A New Gold Rush For Lenders? Benefitting From The Great Resignation


As the COVID-19 pandemic continues and workers reevaluate their commitment to metropolitan life, lenders in smaller cities stand to benefit from what is being termed the “Great Resignation.”

It is estimated that about 4.4 million Americans quit their jobs in September after months of dramatic departure numbers, which means those employees are looking for and taking new jobs, often choosing to live in a different location if they have the option of working remotely.

Since 87% of employees say they would like to work remotely at least one day a week, and one in three workers would not want to work for an employer that required them to be onsite full time, potential homebuyers are taking these factors into consideration as they pack up their offices and plan to purchase a home that fits all of their new needs.

Lenders should take notice. A report published last week by Realtor.com highlights the top 10 cities job seekers are flocking to.

Using data from LinkedIn, which has information on more than 180 million members in the United States, the migration rate was calculated to create the list Realtor.com published.

Cities making the list were Austin, Texas; Sarasota, Florida; Myrtle Beach, South Carolina; Asheville, North Carolina; Nashville, Tennessee; Boise, Idaho; Huntsville, Alabama; Denver, Colorado; Portland, Maine; and Phoenix, Arizona.

Lenders should also note that employees between the ages of 30 and 45 have had the greatest increase in resignation rates, increasing more than 20 percent from 2020 to 2021.

This is a key demographic for those who offer mortgages because people in that age range typically want a stable home for their spouses and children.

What does this mean for sellers?

The Great Resignation could also help home sellers in many markets. CNN Business reported this month that the median price of single-family existing homes rose in 99% of the 183 markets tracked by employees at the National Association of Realtors.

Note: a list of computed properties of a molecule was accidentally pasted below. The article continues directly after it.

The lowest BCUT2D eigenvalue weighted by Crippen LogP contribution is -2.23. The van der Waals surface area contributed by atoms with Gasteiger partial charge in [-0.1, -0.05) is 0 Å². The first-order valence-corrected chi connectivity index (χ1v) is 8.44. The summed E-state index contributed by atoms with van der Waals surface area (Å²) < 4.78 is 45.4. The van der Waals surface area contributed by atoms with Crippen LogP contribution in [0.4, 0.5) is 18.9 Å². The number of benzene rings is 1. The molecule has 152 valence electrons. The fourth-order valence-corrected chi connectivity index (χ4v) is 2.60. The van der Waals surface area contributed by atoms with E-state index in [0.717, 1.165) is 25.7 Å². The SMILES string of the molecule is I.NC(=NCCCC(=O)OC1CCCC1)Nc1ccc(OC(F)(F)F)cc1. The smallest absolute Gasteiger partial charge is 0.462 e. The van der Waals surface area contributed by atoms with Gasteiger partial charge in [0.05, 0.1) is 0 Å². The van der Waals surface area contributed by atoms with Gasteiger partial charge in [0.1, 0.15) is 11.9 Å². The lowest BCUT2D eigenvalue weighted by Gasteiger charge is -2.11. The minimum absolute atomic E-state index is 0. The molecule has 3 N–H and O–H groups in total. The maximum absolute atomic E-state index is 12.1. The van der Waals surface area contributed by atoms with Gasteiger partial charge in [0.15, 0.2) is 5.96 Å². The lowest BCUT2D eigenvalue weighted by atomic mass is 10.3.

According to leaders at the NAR, the typical home spent just one week on the market before going under contract between July 2020 and June 2021.

David Bahnsen is the founder and managing partner of The Bahnsen Group. He said that quality of life factors, which include jobs, taxes, regulations, and wages, are, indeed, pushing up demand in those cities listed, and higher demand means higher prices. 

“You combine that with the accumulated equity people departing for those cities often bring to the table and it is a seller’s market in every way,” Bahnsen said in an email on Monday.

What does this mean for taxpayers in these cities?

Taxpayers in the listed cities may roll their eyes at the idea of more children to educate in the school systems, but a senior demographer at the Carsey School of Public Policy at the University of New Hampshire says fertility rates are at an all-time low.

Kenneth Johnson has been tracking these numbers, which show that in 2020 the United States had the fewest births in 40 years.

Johnson said in an email on Monday that there are fewer births each year even though the number of women of child-bearing age is greater now than it was a decade ago. 

“Even before COVID began to have an impact, fertility rates were hitting record lows in each of the past several years. The preliminary data on the impact of COVID suggest that it diminished births even more—the fertility rate was 4% lower in 2020 than in 2019. Births diminished another 5% in the first three months of 2021 compared to 2020,” Johnson said.

Johnson estimates the cumulative impact of these fertility rate declines, which began during the Great Recession and continued over the past 13 years, adds up to 7.6 million fewer births. 

“What implication does the Great Resignation have for future fertility? Does the Great Resignation reflect changes in societal attitudes? I really think it is far too early to tell.  If it does reflect a fundamental change in attitudes, what impact will that have on attitudes about the importance of children and family formation? Certainly, children and family formation are big factors in home purchases,” Johnson said.

How long will the Great Resignation last?

Moody’s Analytics Chief Economist Mark Zandi said in October that the worst of the labor shortage has passed, according to Fortune.

Washington Examiner Economics Reporter Zachary Halaschak wrote last week that the number of new applications for unemployment benefits plummeted to 199,000, the lowest level for initial claims since 1969.